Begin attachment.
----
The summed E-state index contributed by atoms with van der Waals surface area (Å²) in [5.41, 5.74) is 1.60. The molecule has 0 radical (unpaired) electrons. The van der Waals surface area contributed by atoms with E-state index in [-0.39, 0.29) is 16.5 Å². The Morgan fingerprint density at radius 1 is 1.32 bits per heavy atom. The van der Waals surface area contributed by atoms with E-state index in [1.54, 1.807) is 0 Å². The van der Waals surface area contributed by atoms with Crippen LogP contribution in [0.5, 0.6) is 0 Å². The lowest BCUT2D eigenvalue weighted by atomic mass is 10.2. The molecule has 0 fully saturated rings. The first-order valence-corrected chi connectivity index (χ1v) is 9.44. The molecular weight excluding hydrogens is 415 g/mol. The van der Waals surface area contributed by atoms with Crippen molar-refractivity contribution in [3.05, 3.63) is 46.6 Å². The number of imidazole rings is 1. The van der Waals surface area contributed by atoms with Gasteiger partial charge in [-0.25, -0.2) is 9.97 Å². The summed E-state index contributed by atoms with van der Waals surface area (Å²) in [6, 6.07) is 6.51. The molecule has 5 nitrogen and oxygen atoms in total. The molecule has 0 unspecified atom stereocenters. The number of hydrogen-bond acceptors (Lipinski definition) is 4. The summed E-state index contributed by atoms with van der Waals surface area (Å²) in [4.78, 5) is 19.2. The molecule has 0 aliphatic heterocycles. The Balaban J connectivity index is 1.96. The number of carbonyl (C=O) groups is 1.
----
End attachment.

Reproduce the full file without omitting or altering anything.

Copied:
The summed E-state index contributed by atoms with van der Waals surface area (Å²) in [5.41, 5.74) is 1.60. The molecule has 0 radical (unpaired) electrons. The van der Waals surface area contributed by atoms with E-state index in [-0.39, 0.29) is 16.5 Å². The Morgan fingerprint density at radius 1 is 1.32 bits per heavy atom. The van der Waals surface area contributed by atoms with E-state index in [1.54, 1.807) is 0 Å². The van der Waals surface area contributed by atoms with Crippen LogP contribution in [0.5, 0.6) is 0 Å². The lowest BCUT2D eigenvalue weighted by atomic mass is 10.2. The molecule has 0 fully saturated rings. The first-order valence-corrected chi connectivity index (χ1v) is 9.44. The molecular weight excluding hydrogens is 415 g/mol. The van der Waals surface area contributed by atoms with Crippen molar-refractivity contribution in [3.05, 3.63) is 46.6 Å². The number of imidazole rings is 1. The van der Waals surface area contributed by atoms with Gasteiger partial charge in [-0.25, -0.2) is 9.97 Å². The summed E-state index contributed by atoms with van der Waals surface area (Å²) in [6, 6.07) is 6.51. The molecule has 5 nitrogen and oxygen atoms in total. The molecule has 0 unspecified atom stereocenters. The number of hydrogen-bond acceptors (Lipinski definition) is 4. The summed E-state index contributed by atoms with van der Waals surface area (Å²) in [4.78, 5) is 19.2. The molecule has 0 aliphatic heterocycles. The Balaban J connectivity index is 1.96. The number of carbonyl (C=O) groups is 1.